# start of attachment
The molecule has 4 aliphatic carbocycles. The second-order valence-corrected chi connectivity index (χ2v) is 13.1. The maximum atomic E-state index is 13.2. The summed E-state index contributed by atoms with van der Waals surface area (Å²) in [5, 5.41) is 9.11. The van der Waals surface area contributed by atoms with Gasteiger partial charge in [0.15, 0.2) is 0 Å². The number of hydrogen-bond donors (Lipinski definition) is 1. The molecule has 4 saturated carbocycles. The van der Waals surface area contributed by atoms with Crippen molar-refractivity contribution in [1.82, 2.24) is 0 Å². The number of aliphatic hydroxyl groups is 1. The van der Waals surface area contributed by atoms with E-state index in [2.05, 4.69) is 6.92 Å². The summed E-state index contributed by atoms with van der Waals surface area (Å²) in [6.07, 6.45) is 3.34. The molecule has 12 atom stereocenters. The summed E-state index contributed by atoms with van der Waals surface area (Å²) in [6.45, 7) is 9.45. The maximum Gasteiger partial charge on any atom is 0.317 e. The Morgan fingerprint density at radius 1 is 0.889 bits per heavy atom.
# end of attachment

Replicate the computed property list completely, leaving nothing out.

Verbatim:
The molecule has 4 aliphatic carbocycles. The second-order valence-corrected chi connectivity index (χ2v) is 13.1. The maximum atomic E-state index is 13.2. The summed E-state index contributed by atoms with van der Waals surface area (Å²) in [5, 5.41) is 9.11. The van der Waals surface area contributed by atoms with Gasteiger partial charge in [0.15, 0.2) is 0 Å². The number of hydrogen-bond donors (Lipinski definition) is 1. The molecule has 4 saturated carbocycles. The van der Waals surface area contributed by atoms with Crippen molar-refractivity contribution in [1.82, 2.24) is 0 Å². The number of aliphatic hydroxyl groups is 1. The van der Waals surface area contributed by atoms with E-state index in [2.05, 4.69) is 6.92 Å². The summed E-state index contributed by atoms with van der Waals surface area (Å²) in [6.07, 6.45) is 3.34. The molecule has 12 atom stereocenters. The summed E-state index contributed by atoms with van der Waals surface area (Å²) in [6.45, 7) is 9.45. The maximum Gasteiger partial charge on any atom is 0.317 e. The Morgan fingerprint density at radius 1 is 0.889 bits per heavy atom.